Erik Erikson came up with the Psychosocial Theory and is based on eight psychosocial stages. The 8 psychosocial stages are trust vs mistrust; autonomy vs shame and doubt; initiative vs guilt; industry vs inferiority; identity vs role confusion; intimacy vs isolation; generativity vs stagnation; and integrity vs despair. In these 8 stages the individual experiences a conflict in each stage and it is resolved depending on the individual and their surrounds. Furthermore, this essay will discuss my experiences with the psychosocial stages. I am currently twenty-two years old and I have some life experiences, the stage I find myself in is the fifth stage of the psychosocial stages which is, identity vs role confusion.
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Erik Erikson was a German psychoanalyst heavily influenced by Sigmund Freud. Erik Erikson, after building off of Sigmund Freud, developed eight stages of psychosocial development. The fourth one of these, which tends to take place between the ages of five and twelve, or school age, is industry vs. He analyzed each level of development to recognize the different dilemmas of each developmental stage. Each of his eight stages covers an age specific psychosocial crisis, which impacts development, life choices, relationships, and psyche.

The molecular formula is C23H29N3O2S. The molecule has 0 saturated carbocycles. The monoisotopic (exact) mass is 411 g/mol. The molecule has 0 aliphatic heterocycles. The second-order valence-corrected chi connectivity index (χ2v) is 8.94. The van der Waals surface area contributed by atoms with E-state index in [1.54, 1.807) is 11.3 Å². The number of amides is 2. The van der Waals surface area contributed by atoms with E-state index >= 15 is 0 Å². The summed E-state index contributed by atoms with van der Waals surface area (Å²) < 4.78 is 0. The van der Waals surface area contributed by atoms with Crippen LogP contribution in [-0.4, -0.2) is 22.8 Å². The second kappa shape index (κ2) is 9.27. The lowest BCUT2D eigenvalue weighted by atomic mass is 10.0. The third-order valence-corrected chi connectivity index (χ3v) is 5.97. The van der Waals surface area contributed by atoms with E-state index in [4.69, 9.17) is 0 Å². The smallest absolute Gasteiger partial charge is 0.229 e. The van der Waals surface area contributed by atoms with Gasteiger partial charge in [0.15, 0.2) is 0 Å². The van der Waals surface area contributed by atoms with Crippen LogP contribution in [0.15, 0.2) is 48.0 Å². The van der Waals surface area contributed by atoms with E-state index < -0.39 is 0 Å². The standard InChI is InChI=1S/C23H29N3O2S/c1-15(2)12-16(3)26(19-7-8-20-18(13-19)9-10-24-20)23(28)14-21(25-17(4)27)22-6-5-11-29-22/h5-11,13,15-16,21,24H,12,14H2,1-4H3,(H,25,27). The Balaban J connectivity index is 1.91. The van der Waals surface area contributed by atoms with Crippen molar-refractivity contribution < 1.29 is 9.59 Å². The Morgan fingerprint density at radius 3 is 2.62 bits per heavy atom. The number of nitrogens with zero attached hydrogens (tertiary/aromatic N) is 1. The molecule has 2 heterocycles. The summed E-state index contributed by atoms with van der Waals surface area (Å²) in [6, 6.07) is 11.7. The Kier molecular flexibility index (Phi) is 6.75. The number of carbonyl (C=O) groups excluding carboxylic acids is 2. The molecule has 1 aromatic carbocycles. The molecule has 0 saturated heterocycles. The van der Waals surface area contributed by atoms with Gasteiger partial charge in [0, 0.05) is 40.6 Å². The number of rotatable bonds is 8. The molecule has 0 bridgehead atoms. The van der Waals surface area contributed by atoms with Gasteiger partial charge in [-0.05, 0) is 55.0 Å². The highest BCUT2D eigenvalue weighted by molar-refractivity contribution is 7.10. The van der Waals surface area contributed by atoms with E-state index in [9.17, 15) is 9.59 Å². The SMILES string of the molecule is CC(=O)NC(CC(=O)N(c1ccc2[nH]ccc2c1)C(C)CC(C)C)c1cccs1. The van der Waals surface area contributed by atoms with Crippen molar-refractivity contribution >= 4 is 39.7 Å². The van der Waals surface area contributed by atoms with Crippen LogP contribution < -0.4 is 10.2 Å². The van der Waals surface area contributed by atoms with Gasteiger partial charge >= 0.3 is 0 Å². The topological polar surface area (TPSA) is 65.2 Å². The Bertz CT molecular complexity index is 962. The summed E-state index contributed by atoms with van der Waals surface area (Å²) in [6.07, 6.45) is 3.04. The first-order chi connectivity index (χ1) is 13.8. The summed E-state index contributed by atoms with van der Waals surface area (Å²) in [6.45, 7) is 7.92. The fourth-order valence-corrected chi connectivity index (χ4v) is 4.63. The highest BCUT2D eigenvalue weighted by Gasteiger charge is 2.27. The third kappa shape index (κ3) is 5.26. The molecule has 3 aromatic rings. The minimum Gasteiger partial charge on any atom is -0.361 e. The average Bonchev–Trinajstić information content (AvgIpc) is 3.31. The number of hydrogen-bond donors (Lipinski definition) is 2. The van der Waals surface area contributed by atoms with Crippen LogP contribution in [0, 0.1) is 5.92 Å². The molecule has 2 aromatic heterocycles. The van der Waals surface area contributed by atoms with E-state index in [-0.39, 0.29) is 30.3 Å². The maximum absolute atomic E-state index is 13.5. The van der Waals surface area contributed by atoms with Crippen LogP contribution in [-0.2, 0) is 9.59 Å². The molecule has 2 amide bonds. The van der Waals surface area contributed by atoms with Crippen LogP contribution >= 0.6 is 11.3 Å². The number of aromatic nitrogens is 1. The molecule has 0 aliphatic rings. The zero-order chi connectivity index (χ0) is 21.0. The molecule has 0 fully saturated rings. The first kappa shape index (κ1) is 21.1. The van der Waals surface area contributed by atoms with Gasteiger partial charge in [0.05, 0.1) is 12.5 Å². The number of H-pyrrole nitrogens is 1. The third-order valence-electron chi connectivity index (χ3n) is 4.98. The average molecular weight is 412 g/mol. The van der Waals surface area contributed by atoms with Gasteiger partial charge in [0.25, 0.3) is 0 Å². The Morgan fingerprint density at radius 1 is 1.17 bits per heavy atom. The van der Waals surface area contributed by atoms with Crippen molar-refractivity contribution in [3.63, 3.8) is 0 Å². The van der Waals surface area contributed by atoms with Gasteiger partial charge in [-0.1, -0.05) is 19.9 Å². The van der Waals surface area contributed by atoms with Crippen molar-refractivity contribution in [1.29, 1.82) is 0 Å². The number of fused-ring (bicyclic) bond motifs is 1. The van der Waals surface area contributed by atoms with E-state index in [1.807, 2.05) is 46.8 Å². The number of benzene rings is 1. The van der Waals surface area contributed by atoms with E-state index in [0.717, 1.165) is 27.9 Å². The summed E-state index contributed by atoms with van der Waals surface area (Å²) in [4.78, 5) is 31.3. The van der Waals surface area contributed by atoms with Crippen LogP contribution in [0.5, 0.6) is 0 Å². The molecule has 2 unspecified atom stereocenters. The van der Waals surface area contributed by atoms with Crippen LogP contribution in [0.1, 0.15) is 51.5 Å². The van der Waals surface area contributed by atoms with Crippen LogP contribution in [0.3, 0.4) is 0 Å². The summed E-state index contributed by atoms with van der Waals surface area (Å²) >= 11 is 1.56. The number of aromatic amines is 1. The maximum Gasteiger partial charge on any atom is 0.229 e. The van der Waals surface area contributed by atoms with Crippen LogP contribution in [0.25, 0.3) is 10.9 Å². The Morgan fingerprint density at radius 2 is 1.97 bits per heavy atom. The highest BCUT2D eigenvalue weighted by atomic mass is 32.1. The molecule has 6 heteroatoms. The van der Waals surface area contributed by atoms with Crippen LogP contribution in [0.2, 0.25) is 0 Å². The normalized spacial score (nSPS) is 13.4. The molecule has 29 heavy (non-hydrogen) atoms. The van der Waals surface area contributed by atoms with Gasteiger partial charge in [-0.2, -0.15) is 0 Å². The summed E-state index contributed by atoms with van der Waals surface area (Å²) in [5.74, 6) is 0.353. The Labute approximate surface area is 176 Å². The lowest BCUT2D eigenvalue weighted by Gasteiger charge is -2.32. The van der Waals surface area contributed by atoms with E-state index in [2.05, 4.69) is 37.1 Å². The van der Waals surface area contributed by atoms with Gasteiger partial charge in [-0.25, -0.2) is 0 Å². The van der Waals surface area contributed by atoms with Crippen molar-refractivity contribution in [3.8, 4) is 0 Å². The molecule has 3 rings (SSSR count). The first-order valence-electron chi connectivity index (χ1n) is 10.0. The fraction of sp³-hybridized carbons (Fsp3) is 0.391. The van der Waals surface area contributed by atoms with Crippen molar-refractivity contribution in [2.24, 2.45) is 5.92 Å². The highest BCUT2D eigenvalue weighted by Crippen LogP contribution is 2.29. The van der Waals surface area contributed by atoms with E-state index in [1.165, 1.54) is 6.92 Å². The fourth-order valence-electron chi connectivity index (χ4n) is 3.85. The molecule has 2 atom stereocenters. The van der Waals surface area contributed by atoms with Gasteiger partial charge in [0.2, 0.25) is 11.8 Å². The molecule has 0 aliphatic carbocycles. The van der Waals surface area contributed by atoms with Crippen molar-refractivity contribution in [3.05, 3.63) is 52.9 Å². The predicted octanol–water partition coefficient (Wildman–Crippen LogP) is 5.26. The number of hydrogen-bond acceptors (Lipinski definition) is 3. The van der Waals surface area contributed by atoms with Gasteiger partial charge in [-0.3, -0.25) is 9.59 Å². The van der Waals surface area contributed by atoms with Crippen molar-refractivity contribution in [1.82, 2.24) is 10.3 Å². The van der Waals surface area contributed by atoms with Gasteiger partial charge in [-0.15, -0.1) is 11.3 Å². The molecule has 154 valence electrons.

Erik Erikson was an ego psychologist who developed one of the most popular and influential theories of development. While his theory was impacted by psychoanalyst Sigmund Freud's work , Erikson's theory centered on psychosocial development rather than psychosexual development. Let's take a closer look at the background and different stages that make up Erikson's psychosocial theory. So what exactly did Erikson's theory of psychosocial development entail?
His theory is that at each stage in life you face a life-crisis and how you develop after that stage…. According to Eric Erikson, a German psychoanalyst, everyone must pass through a series of eight developmental stages throughout their lives. According to Jean Piaget, a Swiss scientist, there are four stages that take place from birth to adulthood. These stages are known as cognitive theory.